As far as we are aware, non-voting observers are allowed at all party caucuses. While they may not vote, they may still observe the caucus or even help run it. Party representatives often encourage observers because observers tend to become active voters in later years when they become eligible to vote. The parties also might need observers to assist with running the caucuses as well, although that is not required. Being an observer at a caucus is an excellent way to introduce oneself to the democratic process and grassroots politics!

    You can watch a video by the League of Women Voters Minnesota, "Caucus: Power Up Your Vote," to hear interviews with DFL and GOP representatives about the caucus process at this link.  (They specifically discuss and extend invitations to observers at the 6:20 mark.)

    For more information on the caucuses, including contact information for the parties (including minor parties), you can use this link.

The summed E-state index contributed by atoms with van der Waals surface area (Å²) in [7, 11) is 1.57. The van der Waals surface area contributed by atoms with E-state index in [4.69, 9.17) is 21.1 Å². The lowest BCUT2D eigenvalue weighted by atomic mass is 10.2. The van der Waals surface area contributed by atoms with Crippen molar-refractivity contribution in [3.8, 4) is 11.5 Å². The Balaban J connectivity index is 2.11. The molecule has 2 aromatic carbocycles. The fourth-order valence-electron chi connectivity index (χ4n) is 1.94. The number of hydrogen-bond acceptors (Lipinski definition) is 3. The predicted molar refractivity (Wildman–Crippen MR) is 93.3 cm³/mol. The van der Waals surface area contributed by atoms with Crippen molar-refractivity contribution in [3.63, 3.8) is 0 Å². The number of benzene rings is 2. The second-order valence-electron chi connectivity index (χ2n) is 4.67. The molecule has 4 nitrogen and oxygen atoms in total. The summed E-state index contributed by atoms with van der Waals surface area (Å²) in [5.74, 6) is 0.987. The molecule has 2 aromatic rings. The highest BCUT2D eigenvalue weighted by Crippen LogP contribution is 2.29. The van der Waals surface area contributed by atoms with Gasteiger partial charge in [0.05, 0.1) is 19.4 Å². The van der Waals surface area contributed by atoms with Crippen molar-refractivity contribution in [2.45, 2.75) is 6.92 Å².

You should contact the party of your preference to confirm if any procedures are required to be an observer at your caucus.

  • 13 Feb 2016 12:32 PM | Anonymous member (Administrator)

    Reprinted from an editorial in the Rochester Post-Bulletin

    The State's youngest voters should be watching the mail.

    The Minnesota secretary of state's office sent out thousands of birthday reminders last month to 18-year-olds who will be eligible to cast their first votes in the Aug. 9 primary elections or the Nov. 8 general election, not to mention participate in the March statewide presidential caucuses.

    Within nine months, the office expects to mail nearly 100,000 unregistered voters to encourage them to sign up. While most will be 18-year-olds who recently have earned the privilege, the program also will send notices to anyone voting age who receives a state driver's license or identification card with information that doesn't match voting records.